Brief news items about congregational building programs.
Westminster Unitarian Church in East Greenwich, R.I., has completed a new 8,100-square-foot, $2 million parish house. The congregation held services in a nearby vacant church during construction, but has moved back into its sanctuary and new hall, which will be dedicated on June 10, 2012.
The new parish house contains a fellowship hall with a cathedral ceiling and natural light from windows on three sides. A kitchen, offices, meeting room, nursery, library, and minister’s office complete the first floor. The second floor is devoted to church school rooms and a chapel that look out over the treetops from the highest spot in East Greenwich. It also houses the church’s Sharing Locker, a non-food pantry, which serves over 100 households from several nearby communities. Plantings around the new building are native to Rhode Island or southern New England and include lowbush blueberries, spreading juniper, mountain laurel, and birch trees.
First Unitarian Church of Albuquerque, N.Mex., has won the $1,000 National 2011 Interfaith Power & Light (IPL) Cool Congregations Challenge award in the category of renewable energy.
“We are thrilled that First Unitarian won this award, because they model what it means to put faith to action by caring for creation,” said Joan Brown, executive director of New Mexico Interfaith Power & Light. “Not only are they the first New Mexico house of worship to install solar panels, they are also engaged with gardens and ongoing educational and social programs that offer a strong witness and inspiration to all people in Albuquerque and throughout New Mexico.”
The solar project was activated in June 2011 and financed through a power-to-purchase agreement. Installed on several roofs, the system cost about $353,000. It supplies 75 percent of the church’s power needs.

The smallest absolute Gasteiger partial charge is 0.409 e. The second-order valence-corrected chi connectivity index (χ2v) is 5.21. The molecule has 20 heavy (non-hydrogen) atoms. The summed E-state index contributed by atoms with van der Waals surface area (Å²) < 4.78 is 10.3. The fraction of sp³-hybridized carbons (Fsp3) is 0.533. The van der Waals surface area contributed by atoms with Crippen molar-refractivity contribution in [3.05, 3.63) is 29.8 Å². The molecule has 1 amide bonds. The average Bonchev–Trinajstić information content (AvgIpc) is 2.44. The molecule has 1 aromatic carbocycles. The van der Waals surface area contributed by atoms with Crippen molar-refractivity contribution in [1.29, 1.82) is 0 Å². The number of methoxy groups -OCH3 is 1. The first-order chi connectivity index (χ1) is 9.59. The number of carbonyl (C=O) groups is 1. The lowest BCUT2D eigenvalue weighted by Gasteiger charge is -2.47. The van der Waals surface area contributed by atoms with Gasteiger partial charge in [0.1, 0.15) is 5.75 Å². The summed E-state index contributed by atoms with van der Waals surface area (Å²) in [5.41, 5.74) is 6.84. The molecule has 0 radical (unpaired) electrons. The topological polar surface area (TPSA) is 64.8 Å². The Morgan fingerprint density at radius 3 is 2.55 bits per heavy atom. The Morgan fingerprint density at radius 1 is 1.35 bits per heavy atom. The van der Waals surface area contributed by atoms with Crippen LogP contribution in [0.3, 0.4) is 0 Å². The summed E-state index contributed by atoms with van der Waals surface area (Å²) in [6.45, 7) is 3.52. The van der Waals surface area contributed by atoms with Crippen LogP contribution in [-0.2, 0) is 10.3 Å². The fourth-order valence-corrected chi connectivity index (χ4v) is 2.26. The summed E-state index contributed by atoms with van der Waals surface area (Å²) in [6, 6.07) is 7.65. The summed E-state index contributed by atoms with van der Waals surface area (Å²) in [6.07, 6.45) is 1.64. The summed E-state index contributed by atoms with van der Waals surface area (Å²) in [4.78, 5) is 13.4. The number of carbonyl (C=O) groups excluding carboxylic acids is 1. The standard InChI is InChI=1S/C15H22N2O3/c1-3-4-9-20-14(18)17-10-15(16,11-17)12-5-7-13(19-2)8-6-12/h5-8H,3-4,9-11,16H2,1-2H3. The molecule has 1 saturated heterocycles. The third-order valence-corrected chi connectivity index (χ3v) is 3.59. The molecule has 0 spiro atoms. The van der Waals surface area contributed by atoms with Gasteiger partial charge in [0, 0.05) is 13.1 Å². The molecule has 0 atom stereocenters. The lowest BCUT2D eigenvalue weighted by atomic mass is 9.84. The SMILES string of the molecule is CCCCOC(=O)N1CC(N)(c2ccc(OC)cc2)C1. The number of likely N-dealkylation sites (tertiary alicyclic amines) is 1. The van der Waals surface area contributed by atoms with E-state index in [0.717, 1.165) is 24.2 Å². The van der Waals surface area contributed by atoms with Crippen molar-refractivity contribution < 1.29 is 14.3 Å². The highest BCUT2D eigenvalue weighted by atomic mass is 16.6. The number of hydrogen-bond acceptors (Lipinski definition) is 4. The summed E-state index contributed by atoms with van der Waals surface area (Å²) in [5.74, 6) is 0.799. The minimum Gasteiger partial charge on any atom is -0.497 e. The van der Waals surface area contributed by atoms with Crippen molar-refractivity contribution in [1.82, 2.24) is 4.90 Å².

First Unitarian Church of Salt Lake City, Utah, is installing solar panels as part of Rocky Mountain Power’s Blue Sky renewable energy program. The church is installing an 87-module, 20-kilowatt solar array as part of its larger campaign to remodel and improve the facilities. First Unitarian’s goal is to ultimately achieve a zero carbon footprint and educate the community about renewable energy through a monitoring display.
The Unitarian Universalist Church in Cherry Hill, N.J., is also going solar, installing more than 400 solar panels on its grounds and buildings. The panels are expected to reduce the church’s electricity consumption by 95 percent.
“In keeping with one of our fundamental principles—‘respect for the interdependent web of existence of which we are a part’—solar energy reduces our carbon footprint and proves our commitment to the environment,” says Greg Newcomer, who leads the church’s Solar Energy Task Force. On Feb. 26, the Rev. Manish Mishra-Marzetti conducted a blessing of the panels as they were switched on.
The Unitarian Universalist Church of Lancaster, Pa., has found a venerable replacement for its broken electronic organ. After a complex installation process, a pipe organ—a 1932, eight-rank Whitelegg Moller Organ with 600 pipes and chimes—resounded at the church’s Easter Sunday service in April.
Thomas Busteed, a member of the church and a student at Lancaster Theological Seminary, played the organ at its Easter debut, closing both services with Charles-Marie Widor’s Toccata, from his Symphony for Organ No. 5. “You’re not going to find organs that sound like this today,” Busteed told the Lancaster Intelligencer Journal (Apr. 6, 2012).
The newly installed organ hadn’t been used in a church since 1960, when it was purchased by Ivan Moyer, who later built a home in the Poconos around the instrument. Moyer, who was selling his house and the organ as he moved into retirement housing, attended one of the Easter services.
Watch Busteed playing the organ and talking about its acquisition here.
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Michelle Bates Deakin, a member of First Parish Unitarian Universalist of Arlington, Massachusetts, was a UU World contributing editor from 2006 to 2011 and a UU World senior editor from 2011 to 2014. She is the author of Social Action Heroes: Unitarian Universalists Who Are Changing the World (Skinner House, 2011) and Gay Marriage, Real Life: 10 Stories of Love and Family (Skinner House, 2006).
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